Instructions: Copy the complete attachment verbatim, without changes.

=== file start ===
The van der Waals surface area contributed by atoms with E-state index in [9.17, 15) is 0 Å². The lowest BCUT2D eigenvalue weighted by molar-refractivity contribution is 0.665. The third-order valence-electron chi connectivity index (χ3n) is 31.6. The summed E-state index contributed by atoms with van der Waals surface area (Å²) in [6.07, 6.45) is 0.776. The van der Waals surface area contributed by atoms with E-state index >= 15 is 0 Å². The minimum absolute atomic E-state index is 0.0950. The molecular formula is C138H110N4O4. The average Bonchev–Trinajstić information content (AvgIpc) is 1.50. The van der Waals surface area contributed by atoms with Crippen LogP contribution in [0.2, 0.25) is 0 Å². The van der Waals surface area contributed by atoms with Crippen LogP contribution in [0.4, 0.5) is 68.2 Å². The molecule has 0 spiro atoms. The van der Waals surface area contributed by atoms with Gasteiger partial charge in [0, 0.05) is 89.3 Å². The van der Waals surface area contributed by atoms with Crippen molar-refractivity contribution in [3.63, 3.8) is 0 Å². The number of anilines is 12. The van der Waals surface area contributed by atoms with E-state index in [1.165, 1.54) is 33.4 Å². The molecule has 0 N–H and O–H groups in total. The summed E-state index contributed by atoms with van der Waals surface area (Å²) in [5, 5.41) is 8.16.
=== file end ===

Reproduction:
The van der Waals surface area contributed by atoms with E-state index in [9.17, 15) is 0 Å². The lowest BCUT2D eigenvalue weighted by molar-refractivity contribution is 0.665. The third-order valence-electron chi connectivity index (χ3n) is 31.6. The summed E-state index contributed by atoms with van der Waals surface area (Å²) in [6.07, 6.45) is 0.776. The van der Waals surface area contributed by atoms with E-state index >= 15 is 0 Å². The minimum absolute atomic E-state index is 0.0950. The molecular formula is C138H110N4O4. The average Bonchev–Trinajstić information content (AvgIpc) is 1.50. The van der Waals surface area contributed by atoms with Crippen LogP contribution in [0.2, 0.25) is 0 Å². The van der Waals surface area contributed by atoms with Crippen LogP contribution in [0.4, 0.5) is 68.2 Å². The molecule has 0 spiro atoms. The van der Waals surface area contributed by atoms with Gasteiger partial charge in [0, 0.05) is 89.3 Å². The van der Waals surface area contributed by atoms with Crippen molar-refractivity contribution in [3.63, 3.8) is 0 Å². The number of anilines is 12. The van der Waals surface area contributed by atoms with E-state index in [1.165, 1.54) is 33.4 Å². The molecule has 0 N–H and O–H groups in total. The summed E-state index contributed by atoms with van der Waals surface area (Å²) in [5, 5.41) is 8.16.